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COMMONWEALTH v. DAVIS (07/01/74)

SUPREME COURT OF PENNSYLVANIA


decided: July 1, 1974.

COMMONWEALTH
v.
DAVIS, APPELLANT

Appeal from order of Superior Court Oct. T., 1972, Nos. 761 and 762, affirming judgment of sentence of Court of Common Pleas, Trial Division, of Philadelphia, Feb. T., 1969, Nos. 557 and 560, in case of Commonwealth of Pennsylvania v. Arthur Lee Davis.

COUNSEL

John W. Packel, Assistant Defender, with him Anne F. Johnson, Assistant Defender, and Vincent J. Ziccardi, Defender, for appellant.

John W. Morris, Assistant District Attorney, with him David Richman, Assistant District Attorney, Abraham J. Gafni, Deputy District Attorney, Richard A. Sprague, First Assistant District Attorney, and F. Emmett Fitzpatrick, District Attorney, for Commonwealth, appellee.

Jones, C. J., Eagen, O'Brien, Roberts, Pomeroy and Nix, JJ. Opinion by Mr. Justice O'Brien. Mr. Justice Eagen concurs in the result. Mr. Justice Manderino took no part in the consideration or decision of this case. Dissenting Opinion by Mr. Justice Roberts.

Author: O'brien

[ 457 Pa. Page 196]

Appellant, Arthur Lee Davis, was arrested in connection with a milk delivery truck robbery in Philadelphia. He pled not guilty and, after waiving a jury trial, was convicted on counts of aggravated robbery and burglary and sentenced to serve concurrent one and one-half to five year terms on each charge. No post-trial motions or appeals were taken at that time.

Following a 1971 Post Conviction Hearing Act petition, appellant filed nunc pro tunc post-trial motions, alleging denial of his right to confrontation and denial of effective assistance of counsel. An evidentiary hearing was held, after which his post-trial motions were denied. Appeal to the Superior Court resulted in a per curiam opinionless affirmance. Judge Packel wrote a dissenting opinion, which was joined by Judges Hoffman and Spaulding. 222 Pa. Superior Ct. 434, 295 A.2d 155 (1972). We granted allocatur to examine two issues raised by appellant.

At trial, the testimony of the milk truck driver, the complaining witness, was introduced by stipulation between defense counsel and the district attorney. It was stipulated that if the driver were present, he would testify that two men, one armed with a gun, entered his truck and robbed him of $200. It was further stipulated that at the preliminary hearing, the driver had identified appellant as one of the men.

Appellant first contends that his counsel's stipulation to this testimony, which placed him at the scene of the crime and named him as a participant, was in

[ 457 Pa. Page 197]

    fact a stipulation of guilt, despite appellant's plea of not guilty. Appellant further contends that since the testimony entered by stipulation was so damaging, the admission of the stipulation should have been surrounded by safeguards similar to those attending the entry of a guilty plea.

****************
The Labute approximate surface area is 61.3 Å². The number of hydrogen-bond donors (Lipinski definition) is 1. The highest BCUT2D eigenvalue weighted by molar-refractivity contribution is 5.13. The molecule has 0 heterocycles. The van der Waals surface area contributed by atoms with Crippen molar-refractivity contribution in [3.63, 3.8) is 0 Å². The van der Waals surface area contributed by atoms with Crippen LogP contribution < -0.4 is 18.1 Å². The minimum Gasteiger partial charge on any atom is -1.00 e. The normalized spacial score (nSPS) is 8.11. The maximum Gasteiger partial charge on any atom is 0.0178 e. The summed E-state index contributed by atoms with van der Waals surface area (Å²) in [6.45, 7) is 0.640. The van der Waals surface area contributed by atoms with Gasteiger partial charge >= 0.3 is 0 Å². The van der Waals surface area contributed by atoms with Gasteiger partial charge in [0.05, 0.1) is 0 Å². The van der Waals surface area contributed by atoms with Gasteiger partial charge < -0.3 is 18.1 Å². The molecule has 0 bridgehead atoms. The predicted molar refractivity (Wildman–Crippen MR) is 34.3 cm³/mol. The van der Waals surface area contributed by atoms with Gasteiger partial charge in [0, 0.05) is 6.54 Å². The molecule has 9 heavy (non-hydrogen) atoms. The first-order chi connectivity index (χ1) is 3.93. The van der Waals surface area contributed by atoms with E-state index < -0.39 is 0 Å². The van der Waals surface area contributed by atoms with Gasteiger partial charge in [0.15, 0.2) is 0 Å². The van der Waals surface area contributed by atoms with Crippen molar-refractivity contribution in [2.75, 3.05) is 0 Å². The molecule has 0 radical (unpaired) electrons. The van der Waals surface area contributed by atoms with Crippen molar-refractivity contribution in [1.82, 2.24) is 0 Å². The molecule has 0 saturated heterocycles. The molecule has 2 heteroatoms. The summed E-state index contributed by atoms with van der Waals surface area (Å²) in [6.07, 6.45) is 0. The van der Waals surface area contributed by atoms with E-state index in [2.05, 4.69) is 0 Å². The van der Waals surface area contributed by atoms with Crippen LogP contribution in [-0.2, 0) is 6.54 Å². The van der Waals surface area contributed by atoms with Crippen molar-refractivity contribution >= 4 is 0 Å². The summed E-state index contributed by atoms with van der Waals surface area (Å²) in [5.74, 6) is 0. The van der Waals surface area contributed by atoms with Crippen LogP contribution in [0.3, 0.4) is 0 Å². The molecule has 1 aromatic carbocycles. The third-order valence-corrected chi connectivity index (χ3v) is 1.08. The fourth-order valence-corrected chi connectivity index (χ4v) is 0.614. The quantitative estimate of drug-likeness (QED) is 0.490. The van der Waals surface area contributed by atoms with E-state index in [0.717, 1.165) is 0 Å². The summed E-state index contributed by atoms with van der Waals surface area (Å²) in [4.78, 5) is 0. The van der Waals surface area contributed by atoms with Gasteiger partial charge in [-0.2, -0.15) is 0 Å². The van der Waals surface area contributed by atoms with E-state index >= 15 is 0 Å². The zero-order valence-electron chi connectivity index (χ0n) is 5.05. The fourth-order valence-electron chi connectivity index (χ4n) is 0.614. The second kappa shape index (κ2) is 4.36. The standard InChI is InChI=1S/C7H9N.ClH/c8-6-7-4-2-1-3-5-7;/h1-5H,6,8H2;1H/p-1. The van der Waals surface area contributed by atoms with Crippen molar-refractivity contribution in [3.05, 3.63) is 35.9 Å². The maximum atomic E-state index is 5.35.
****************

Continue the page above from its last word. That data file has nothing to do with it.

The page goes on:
With this contention we agree. While it is true that appellant did not plead guilty, and, therefore, it was still possible for the court to find him not guilty, such a verdict would have been extremely unlikely. Not only did appellant stipulate to the testimony that would have been offered by the complaining witness, thereby giving up the opportunity to cross-examine the witness for purposes of attacking his credibility, his memory, or his capacity to observe, but also appellant offered no defense in his own behalf. Under such circumstances, the stipulation to the witness's testimony made the outcome a foregone conclusion. The United States Court of Appeals for the Sixth Circuit came to much the same conclusion in Julian v. United States, 236 F.2d 155 (1956), and held that when the defense counsel stipulates to facts which will support a conviction of his client, Rule 11 of the Federal Rules of Criminal Procedure requires that the court inquire whether the defendant understands the charges against him and voluntarily acquiesces in the stipulations. Our Rule 319(a) of the Pennsylvania Rules of Criminal Procedure has a similar requirement.

Since no such on-the-record colloquy appears in this case, we are faced with a situation analogous to silent-record cases involving a challenge to a guilty plea entered after our decision in Commonwealth ex rel. West v. Rundle, 428 Pa. 102, 237 A.2d 196 (1968). In such cases, we have held that the burden is on the Commonwealth to establish that the defendant's decision to plead guilty, thereby waiving many of his constitutional rights, was knowingly and voluntarily

[ 457 Pa. Page 198]

    made. Similarly, in cases such as the instant one, the Commonwealth must show that appellant's decision to waive his valuable Sixth Amendment right to confront the Commonwealth's witnesses against him, was a knowing and understanding one.

At the PCHA hearing, appellant claimed that he was never informed of his right to demand the presence of the complainant and to have him cross-examined by his attorney. However, appellant's trial counsel rebutted this evidence by testifying that he had discussed the consequences of the stipulation with appellant and explained to him that in his opinion the complainant's testimony would be even more damaging if presented in person. According to counsel, appellant told counsel that he should do whatever he thought best. Since the record also indicates that appellant had been involved in several other cases in which he had been represented by the same attorney, and, therefore, was not unfamiliar with trial procedure, we believe that the record supports the court's findings that when appellant made his decision to waive his right to confront the complaining witness in this case, he was totally aware of the consequences of that decision.